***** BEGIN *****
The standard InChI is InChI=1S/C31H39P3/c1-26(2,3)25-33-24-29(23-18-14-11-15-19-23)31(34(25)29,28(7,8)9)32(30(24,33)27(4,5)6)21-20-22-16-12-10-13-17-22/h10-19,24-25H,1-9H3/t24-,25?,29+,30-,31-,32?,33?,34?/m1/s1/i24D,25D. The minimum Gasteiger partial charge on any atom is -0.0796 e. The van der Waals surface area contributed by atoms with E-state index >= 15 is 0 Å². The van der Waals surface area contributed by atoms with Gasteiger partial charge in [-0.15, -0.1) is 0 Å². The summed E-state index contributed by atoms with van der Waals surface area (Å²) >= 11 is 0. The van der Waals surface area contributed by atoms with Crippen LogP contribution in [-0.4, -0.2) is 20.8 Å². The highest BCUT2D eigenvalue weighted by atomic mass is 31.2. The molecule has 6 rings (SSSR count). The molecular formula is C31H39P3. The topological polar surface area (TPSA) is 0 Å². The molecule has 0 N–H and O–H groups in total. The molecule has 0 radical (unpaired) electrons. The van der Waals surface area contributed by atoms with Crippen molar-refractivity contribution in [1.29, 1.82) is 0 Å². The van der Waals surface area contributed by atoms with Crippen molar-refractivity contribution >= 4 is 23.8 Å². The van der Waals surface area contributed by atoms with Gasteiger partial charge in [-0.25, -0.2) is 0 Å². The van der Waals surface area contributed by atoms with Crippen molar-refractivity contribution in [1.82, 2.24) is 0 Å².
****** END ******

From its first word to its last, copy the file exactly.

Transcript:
The standard InChI is InChI=1S/C31H39P3/c1-26(2,3)25-33-24-29(23-18-14-11-15-19-23)31(34(25)29,28(7,8)9)32(30(24,33)27(4,5)6)21-20-22-16-12-10-13-17-22/h10-19,24-25H,1-9H3/t24-,25?,29+,30-,31-,32?,33?,34?/m1/s1/i24D,25D. The minimum Gasteiger partial charge on any atom is -0.0796 e. The van der Waals surface area contributed by atoms with E-state index >= 15 is 0 Å². The van der Waals surface area contributed by atoms with Gasteiger partial charge in [-0.15, -0.1) is 0 Å². The summed E-state index contributed by atoms with van der Waals surface area (Å²) >= 11 is 0. The van der Waals surface area contributed by atoms with Crippen LogP contribution in [-0.4, -0.2) is 20.8 Å². The highest BCUT2D eigenvalue weighted by atomic mass is 31.2. The molecule has 6 rings (SSSR count). The molecular formula is C31H39P3. The topological polar surface area (TPSA) is 0 Å². The molecule has 0 N–H and O–H groups in total. The molecule has 0 radical (unpaired) electrons. The van der Waals surface area contributed by atoms with Crippen molar-refractivity contribution in [1.29, 1.82) is 0 Å². The van der Waals surface area contributed by atoms with Crippen molar-refractivity contribution >= 4 is 23.8 Å². The van der Waals surface area contributed by atoms with Gasteiger partial charge in [-0.25, -0.2) is 0 Å². The van der Waals surface area contributed by atoms with Crippen molar-refractivity contribution in [1.82, 2.24) is 0 Å².